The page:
In this article we analyze moviemaking as a unique pedagogy that is used in a preservice semester in Israel program for the preparation of Israel educators: Students create their own short films about an aspect of Israeli society and/or their relationship with it. We analyze the students’ movies, together with students’ reflective papers about the process of making them, and show how this pedagogy exhibits the major characteristics of progressive constructivist education. We also show how the pedagogy enables students to grapple with difficult aspects of Israel in a personally compelling fashion.
One of the most interesting components of the Program’s curriculum over the past three years has been an institutional collaboration with the Ma’aleh School of Television, Film and the Arts. This film school, in the heart of downtown Jerusalem, was founded in 1989 with the express purpose of providing an outlet for religious filmmakers to create movies that deal with issues of Jewish identity, Israeli society, religious questions, and the dilemmas of contemporary Israeli life. The establishment and subsequent success of Ma’aleh has been an important milestone in the development of the relationship of religious Zionism to modernity in general and to secular majority culture in Israel in particular, and represented the first attempt to arrive at a synthesis between traditional Jewish values and the field of visually orientated media production. In a way the school was a response to Zionism’s assertion that it was possible to synthesize Israeli identity with the observance of Jewish tradition, and encouraged observant and religious artists to create and exercise their artistic freedom with themes that emerged from their own world (Jacobson, 2004). It was this aspect of Ma’aleh—its self-image not just as a technical film school, but as one that explicitly wanted its students to deal with questions of Jewish identity and contemporary Israel—that made it a very attractive partner for the Program.
Our students were trained by a Ma’aleh instructor, with the help of two Ma’aleh student interns, in the barebones skills of moviemaking. In this way we hoped to empower our students to make their own statement about Israel’s complexity and their relationship with it.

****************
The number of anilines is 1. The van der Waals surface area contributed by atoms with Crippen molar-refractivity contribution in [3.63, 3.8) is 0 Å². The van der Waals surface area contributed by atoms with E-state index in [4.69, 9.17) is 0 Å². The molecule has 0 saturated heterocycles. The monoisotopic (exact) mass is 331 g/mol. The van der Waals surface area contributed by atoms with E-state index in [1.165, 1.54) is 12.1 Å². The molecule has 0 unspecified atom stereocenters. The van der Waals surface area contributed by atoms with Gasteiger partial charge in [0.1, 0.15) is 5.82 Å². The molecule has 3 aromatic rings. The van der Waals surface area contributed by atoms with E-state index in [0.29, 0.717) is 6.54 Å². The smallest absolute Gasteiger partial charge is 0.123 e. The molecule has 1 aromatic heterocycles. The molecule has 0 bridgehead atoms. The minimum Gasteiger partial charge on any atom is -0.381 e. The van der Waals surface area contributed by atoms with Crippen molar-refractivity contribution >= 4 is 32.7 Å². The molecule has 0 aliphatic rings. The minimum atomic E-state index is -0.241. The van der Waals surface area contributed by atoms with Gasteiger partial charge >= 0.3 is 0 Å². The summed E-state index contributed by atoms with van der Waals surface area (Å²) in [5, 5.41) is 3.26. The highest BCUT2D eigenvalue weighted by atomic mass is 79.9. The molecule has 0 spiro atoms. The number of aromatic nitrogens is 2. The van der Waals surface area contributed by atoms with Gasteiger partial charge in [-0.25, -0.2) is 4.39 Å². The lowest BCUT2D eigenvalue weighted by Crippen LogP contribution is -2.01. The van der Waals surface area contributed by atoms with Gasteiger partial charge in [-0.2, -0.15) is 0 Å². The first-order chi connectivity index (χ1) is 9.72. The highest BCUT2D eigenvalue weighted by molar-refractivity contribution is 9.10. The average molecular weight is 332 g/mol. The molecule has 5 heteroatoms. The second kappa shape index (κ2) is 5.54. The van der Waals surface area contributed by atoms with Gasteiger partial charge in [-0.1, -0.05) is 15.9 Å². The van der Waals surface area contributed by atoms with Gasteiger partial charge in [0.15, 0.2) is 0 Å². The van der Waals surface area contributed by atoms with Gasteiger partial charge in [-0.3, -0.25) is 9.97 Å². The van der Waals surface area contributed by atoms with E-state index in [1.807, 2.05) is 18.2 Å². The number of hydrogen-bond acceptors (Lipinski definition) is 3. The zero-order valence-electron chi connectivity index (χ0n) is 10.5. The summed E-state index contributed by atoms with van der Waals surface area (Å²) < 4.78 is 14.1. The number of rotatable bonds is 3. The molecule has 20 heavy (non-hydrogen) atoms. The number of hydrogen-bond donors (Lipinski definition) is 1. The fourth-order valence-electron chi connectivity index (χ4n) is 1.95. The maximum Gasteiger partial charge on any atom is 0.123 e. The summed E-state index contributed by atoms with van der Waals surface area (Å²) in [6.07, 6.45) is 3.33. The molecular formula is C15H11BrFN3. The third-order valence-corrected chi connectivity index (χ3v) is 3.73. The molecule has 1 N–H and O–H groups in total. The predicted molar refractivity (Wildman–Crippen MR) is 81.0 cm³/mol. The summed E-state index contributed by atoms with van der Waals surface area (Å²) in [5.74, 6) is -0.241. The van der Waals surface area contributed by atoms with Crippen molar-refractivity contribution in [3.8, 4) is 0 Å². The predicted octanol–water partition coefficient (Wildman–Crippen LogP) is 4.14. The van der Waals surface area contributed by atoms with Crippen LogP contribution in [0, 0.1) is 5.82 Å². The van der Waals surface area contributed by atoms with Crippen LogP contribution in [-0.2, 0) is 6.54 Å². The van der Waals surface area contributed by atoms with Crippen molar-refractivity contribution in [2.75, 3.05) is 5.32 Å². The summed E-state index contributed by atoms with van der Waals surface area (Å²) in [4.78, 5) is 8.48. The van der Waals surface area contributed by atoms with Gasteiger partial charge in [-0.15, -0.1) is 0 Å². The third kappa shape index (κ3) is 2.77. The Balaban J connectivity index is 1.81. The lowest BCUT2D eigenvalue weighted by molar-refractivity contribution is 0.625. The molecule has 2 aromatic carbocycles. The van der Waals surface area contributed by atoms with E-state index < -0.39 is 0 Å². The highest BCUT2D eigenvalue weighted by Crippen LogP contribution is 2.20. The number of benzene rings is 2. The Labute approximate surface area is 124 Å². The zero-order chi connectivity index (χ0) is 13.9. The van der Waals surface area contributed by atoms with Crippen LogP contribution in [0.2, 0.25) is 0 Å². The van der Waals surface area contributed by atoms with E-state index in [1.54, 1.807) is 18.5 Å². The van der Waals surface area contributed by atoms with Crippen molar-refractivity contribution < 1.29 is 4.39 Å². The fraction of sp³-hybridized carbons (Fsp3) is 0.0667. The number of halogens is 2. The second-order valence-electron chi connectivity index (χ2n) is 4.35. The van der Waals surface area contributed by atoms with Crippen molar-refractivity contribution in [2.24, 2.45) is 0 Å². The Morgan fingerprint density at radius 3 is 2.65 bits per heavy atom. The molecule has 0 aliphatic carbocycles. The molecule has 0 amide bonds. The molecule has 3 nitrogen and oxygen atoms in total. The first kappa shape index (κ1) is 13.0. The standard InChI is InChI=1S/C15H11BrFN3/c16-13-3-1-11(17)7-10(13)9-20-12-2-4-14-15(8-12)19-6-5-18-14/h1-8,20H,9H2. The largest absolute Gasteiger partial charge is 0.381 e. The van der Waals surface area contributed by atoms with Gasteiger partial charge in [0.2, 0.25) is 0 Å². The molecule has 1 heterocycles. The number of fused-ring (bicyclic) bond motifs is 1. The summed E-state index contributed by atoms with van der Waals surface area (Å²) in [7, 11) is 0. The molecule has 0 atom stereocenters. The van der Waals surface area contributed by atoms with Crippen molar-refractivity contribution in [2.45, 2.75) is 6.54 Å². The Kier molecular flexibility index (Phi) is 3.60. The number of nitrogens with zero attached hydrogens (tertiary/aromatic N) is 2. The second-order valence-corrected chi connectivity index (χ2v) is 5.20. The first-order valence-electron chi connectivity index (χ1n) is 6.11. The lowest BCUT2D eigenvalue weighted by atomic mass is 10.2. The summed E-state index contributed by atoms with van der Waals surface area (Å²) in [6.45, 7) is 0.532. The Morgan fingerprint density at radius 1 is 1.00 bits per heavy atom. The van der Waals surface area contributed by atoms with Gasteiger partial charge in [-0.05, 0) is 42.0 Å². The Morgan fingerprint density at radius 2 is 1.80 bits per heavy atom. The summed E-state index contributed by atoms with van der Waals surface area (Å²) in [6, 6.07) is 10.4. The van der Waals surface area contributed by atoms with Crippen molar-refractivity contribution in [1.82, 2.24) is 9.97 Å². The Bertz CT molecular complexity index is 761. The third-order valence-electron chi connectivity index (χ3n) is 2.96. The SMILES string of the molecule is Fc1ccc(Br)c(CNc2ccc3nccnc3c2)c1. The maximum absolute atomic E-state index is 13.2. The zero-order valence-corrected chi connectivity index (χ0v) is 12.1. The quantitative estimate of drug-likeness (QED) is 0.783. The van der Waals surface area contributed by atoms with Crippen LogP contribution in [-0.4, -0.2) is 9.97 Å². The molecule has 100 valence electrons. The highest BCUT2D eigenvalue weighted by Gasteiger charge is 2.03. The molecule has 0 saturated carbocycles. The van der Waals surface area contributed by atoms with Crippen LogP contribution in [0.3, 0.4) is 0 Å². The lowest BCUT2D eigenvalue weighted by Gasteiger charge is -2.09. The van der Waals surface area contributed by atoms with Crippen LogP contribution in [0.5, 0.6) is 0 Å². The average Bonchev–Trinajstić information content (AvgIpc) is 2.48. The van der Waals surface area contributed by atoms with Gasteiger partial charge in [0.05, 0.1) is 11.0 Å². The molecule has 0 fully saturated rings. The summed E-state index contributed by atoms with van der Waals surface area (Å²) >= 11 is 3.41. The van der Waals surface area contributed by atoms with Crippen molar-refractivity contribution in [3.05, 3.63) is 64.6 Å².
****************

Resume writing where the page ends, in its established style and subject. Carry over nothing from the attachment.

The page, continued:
Israel is often seen and used educationally as a place where people go to explore their spirituality and personal growth. What we have found is that our students are, on a certain level, no different. Israel, for them, is an environment in which they embark on a journey of personal exploration. However, the pedagogy of moviemaking creates a different kind of personal experience. In conventional Israel education, American Jews go to a site, where their experience is often carefully mediated by a tour guide or educator (Kelner, 2010, pp. 92–96), and where they are expected to (and often indeed do) have powerful personal moments. Heilman (1999) has warned us to be cautious in ascribing these wow-moments to Israel itself, rather than the social aspects of the group experience; but regardless of the reason or origin of these wow-moments, the making of meaning happens through Israel “impacting” the students, or, in Kelner’s terms, Israel being consumed: “Diaspora Jewish tourists engage Israel primarily as consumers of a themed environment whose overarching motif is Jewish culture” (Kelner, 2010, p. 103; cf. Copeland, 2011).
The moviemaking pedagogy offers learners a very different kind of relationship with Israel. Rather than consumption of a mediated Israel, it gives learners the unmediated freedom to explore their relationship with Israel and be in empowered, constructivist dialogue with it. Israel does not wash over the students and pour its blessings over them—rather, the students are empowered to think about their personal growth and development; to validate their own feelings, thoughts, and ideas; and to develop their spiritual, personal, or political journey in dialogue with what they see around them in Israel. It also enables students to explore subjects that would otherwise never be explored. It’s a much more mature, informed, respectful way of enabling personal growth, learning, and meaning-making to happen through Israel. We would suggest that our students’ experience of this moviemaking pedagogy not only suggests the particular pedagogy itself as worthy of consideration in other contexts, but also highlights the importance of constructivist education in Israel education in general.